Many people feel obligated National Service It forces young people to “take risks” and promotes civic consciousness, but unless it’s done during a mandatory, agreed-upon national emergency, it may backfire — a belief remnant of the military’s role in helping to end racial segregation after the death of President Harry Truman. Ordered the abolition of racial discrimination He retired from the military in 1948.

Since then, the military has emerged as a useful tool for enacting social change without the hassle of convincing the American public that it’s a good idea.

Speaking of emergencies, a hiring shortage is not an emergency. It’s a feeling of alienation and Distrust in public institutions After Iraq and Afghanistan, it’s understandable. Many senior officials I learned the reality His failure to communicate this to his people while talking about America’s longest war in Afghanistan justifies distrust and skepticism.

So what should the nation’s leaders do about the conscription of young women?

First, they should announce that female conscripts are eligible to serve in all services (Army, Navy, etc.) and all branches (infantry, logistics, cyber defense, etc.) By placing female conscripts in positions where they can be productive without being involved in ground combat (unless they volunteer and are physically qualified), perhaps enough Americans will support an expanded draft.

Second, we need to stop the epidemic of sexual assault and harassment in the military. May 2024 Report The report on sexual assaults in the military noted a downward trend starting in 2021, saying, “This is the first time in nearly a decade that the Department of Defense has seen a decrease in the estimated incidence of sexual assaults.” This is hardly reassuring news. Nor was it that it was quickly overtaken by allegations that Coast Guard leaders had tried to solicit sexual assaults within the military. Concealing the report About decades of sexual assault at the U.S. Coast Guard Academy.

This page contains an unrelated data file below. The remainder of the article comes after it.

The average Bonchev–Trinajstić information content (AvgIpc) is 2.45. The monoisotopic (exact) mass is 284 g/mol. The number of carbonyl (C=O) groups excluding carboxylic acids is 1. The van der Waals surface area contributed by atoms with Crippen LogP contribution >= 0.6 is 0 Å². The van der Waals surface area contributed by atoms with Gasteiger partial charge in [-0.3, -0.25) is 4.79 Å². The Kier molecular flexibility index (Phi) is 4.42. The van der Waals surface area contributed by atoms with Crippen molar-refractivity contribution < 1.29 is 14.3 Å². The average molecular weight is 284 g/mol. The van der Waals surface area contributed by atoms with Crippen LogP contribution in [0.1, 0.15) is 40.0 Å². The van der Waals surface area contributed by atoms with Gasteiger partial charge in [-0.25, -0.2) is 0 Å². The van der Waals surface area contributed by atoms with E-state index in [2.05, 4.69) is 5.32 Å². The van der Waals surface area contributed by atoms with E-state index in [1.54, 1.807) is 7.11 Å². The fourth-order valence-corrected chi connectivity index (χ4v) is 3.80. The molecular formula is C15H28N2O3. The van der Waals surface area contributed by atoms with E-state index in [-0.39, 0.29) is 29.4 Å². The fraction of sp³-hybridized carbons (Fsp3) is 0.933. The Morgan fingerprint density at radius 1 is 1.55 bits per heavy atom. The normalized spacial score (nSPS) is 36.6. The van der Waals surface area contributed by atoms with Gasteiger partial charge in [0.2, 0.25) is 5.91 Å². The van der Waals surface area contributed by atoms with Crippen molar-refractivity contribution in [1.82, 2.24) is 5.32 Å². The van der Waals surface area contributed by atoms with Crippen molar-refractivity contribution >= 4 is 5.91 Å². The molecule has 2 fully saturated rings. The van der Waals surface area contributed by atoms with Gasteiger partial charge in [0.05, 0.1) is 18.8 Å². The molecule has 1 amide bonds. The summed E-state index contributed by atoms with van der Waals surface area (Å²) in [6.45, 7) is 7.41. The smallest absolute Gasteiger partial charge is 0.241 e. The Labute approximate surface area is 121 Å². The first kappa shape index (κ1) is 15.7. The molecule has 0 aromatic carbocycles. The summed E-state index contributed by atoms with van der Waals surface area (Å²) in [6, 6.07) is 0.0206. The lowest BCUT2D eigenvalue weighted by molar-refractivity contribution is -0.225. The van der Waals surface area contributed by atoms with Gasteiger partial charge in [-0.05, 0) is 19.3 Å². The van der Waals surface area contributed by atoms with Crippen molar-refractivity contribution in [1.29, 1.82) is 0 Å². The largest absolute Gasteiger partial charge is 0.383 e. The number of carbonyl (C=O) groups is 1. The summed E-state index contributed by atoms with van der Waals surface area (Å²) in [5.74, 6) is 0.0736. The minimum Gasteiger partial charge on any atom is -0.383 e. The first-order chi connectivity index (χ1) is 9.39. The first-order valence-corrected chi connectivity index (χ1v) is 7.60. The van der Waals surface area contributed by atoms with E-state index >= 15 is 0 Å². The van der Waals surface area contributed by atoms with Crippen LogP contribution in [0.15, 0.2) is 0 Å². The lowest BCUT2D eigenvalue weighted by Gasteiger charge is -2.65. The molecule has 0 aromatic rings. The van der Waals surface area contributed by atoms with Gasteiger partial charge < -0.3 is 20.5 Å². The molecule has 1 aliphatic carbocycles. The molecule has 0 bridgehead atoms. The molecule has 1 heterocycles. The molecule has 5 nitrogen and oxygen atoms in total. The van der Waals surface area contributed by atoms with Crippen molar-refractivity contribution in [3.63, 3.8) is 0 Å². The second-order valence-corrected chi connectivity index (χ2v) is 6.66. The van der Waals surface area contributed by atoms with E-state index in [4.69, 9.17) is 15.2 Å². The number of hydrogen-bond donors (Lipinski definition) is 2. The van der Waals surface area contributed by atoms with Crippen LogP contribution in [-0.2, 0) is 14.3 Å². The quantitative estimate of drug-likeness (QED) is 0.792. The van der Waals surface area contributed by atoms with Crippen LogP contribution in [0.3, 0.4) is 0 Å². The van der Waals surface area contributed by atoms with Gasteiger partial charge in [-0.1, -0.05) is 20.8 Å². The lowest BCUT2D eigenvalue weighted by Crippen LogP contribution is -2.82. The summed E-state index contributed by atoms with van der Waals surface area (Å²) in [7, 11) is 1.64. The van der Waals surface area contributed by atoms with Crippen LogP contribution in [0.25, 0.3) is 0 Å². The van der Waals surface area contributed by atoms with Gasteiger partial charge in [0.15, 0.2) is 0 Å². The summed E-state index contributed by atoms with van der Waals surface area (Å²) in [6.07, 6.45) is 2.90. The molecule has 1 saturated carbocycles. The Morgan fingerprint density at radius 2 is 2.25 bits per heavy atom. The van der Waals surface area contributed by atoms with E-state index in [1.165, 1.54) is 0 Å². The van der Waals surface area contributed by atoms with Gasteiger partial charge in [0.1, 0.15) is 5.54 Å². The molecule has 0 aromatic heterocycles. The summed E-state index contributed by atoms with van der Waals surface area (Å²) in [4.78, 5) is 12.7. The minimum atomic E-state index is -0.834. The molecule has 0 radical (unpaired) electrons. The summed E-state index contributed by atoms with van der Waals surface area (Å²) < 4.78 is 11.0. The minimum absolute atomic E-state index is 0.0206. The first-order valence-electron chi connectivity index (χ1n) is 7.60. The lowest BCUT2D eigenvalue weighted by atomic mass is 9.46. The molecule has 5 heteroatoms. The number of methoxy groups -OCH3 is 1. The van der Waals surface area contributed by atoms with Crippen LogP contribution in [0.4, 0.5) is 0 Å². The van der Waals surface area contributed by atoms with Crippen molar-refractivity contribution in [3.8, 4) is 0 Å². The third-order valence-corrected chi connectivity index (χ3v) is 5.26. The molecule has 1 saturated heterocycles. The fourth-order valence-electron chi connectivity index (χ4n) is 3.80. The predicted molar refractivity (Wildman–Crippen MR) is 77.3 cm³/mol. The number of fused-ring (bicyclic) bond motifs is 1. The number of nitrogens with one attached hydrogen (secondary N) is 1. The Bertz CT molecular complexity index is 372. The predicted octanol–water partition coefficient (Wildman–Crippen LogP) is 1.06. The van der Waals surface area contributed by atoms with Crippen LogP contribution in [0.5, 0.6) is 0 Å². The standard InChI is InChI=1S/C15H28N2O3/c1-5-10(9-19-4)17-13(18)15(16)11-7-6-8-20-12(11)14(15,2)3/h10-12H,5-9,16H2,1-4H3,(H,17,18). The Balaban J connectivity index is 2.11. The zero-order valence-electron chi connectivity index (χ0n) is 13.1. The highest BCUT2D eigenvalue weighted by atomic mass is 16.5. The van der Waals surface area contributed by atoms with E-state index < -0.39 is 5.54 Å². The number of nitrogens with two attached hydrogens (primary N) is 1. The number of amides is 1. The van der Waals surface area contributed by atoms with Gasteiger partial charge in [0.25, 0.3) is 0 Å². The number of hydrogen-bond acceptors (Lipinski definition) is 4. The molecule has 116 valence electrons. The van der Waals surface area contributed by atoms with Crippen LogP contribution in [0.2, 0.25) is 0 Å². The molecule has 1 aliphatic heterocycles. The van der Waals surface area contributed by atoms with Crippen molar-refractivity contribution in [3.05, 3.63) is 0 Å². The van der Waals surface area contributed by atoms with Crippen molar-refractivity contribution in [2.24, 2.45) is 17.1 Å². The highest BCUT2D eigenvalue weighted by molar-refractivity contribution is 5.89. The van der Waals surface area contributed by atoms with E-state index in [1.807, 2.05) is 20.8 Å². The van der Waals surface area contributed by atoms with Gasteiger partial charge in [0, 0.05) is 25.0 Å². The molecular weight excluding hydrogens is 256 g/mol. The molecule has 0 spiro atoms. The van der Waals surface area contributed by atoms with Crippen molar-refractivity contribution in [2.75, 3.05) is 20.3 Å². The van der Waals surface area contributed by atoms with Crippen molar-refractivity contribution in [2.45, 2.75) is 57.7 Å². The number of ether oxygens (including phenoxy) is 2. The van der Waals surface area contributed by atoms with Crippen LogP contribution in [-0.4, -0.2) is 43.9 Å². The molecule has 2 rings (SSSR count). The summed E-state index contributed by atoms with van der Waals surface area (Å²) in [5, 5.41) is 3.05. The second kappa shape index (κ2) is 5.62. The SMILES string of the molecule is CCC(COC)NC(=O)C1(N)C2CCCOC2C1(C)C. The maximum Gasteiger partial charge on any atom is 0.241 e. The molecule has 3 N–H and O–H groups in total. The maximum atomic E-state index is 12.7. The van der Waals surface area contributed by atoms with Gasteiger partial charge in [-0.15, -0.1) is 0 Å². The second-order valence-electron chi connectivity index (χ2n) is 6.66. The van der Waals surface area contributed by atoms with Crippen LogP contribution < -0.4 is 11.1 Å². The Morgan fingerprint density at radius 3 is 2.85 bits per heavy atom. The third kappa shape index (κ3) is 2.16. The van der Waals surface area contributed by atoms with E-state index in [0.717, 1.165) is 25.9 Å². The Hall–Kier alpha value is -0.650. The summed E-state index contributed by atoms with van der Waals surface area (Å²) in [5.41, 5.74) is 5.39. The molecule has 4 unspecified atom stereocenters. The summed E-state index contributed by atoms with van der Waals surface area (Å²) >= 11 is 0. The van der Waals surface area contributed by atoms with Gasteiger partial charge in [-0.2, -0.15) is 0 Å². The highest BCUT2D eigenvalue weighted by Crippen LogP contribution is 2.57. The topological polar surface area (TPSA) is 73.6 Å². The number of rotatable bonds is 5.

Third, Congress must ensure that the next time we are forced into a war, we call it a war. Congress must avoid the cowardly act of: Authorization for the Use of Military ForceThis law allowed members of Congress to “do something” about the September 11 attacks without incurring the responsibility of declaring war or asking the public for the necessary mobilization support. A formal declaration of war would convince Americans that this time it was serious, and not just another overseas adventure in support of vague and shifting “American interests.”

Finally, leaders must make it clear what conscripted soldiers are fighting for: in response to an attack on the homeland, in defense of Ukraine, Israel, or Taiwan, or to punish bad actors who don’t bow to America’s will?

It is past time for young American women to accept the heaviest burden of citizenship — military service. But first, our leaders must demand honorable and responsible behavior from themselves and their colleagues in the public and private sectors to halt the erosion of faith in American institutions.

James Durso He served in the U.S. Navy for 20 years, serving in Kuwait, Saudi Arabia and Iraq.